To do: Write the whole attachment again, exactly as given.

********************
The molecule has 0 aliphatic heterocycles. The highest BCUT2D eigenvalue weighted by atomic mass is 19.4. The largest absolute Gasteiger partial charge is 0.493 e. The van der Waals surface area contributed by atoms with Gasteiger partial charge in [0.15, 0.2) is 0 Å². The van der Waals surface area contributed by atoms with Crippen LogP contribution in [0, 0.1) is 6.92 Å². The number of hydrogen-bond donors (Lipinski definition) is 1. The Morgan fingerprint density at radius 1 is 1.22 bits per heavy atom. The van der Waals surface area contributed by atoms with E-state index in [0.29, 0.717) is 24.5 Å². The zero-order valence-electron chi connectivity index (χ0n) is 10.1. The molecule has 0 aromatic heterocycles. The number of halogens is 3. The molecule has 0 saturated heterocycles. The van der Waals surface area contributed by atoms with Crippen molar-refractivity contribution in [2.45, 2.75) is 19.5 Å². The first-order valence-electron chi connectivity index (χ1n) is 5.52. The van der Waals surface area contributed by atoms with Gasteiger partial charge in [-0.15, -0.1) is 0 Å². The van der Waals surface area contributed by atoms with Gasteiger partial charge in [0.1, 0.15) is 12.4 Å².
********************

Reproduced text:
The molecule has 0 aliphatic heterocycles. The highest BCUT2D eigenvalue weighted by atomic mass is 19.4. The largest absolute Gasteiger partial charge is 0.493 e. The van der Waals surface area contributed by atoms with Gasteiger partial charge in [0.15, 0.2) is 0 Å². The van der Waals surface area contributed by atoms with Crippen LogP contribution in [0, 0.1) is 6.92 Å². The number of hydrogen-bond donors (Lipinski definition) is 1. The Morgan fingerprint density at radius 1 is 1.22 bits per heavy atom. The van der Waals surface area contributed by atoms with E-state index in [0.29, 0.717) is 24.5 Å². The zero-order valence-electron chi connectivity index (χ0n) is 10.1. The molecule has 0 aromatic heterocycles. The number of halogens is 3. The molecule has 0 saturated heterocycles. The van der Waals surface area contributed by atoms with Crippen molar-refractivity contribution in [2.45, 2.75) is 19.5 Å². The first-order valence-electron chi connectivity index (χ1n) is 5.52. The van der Waals surface area contributed by atoms with Gasteiger partial charge in [-0.15, -0.1) is 0 Å². The van der Waals surface area contributed by atoms with Gasteiger partial charge in [0.1, 0.15) is 12.4 Å².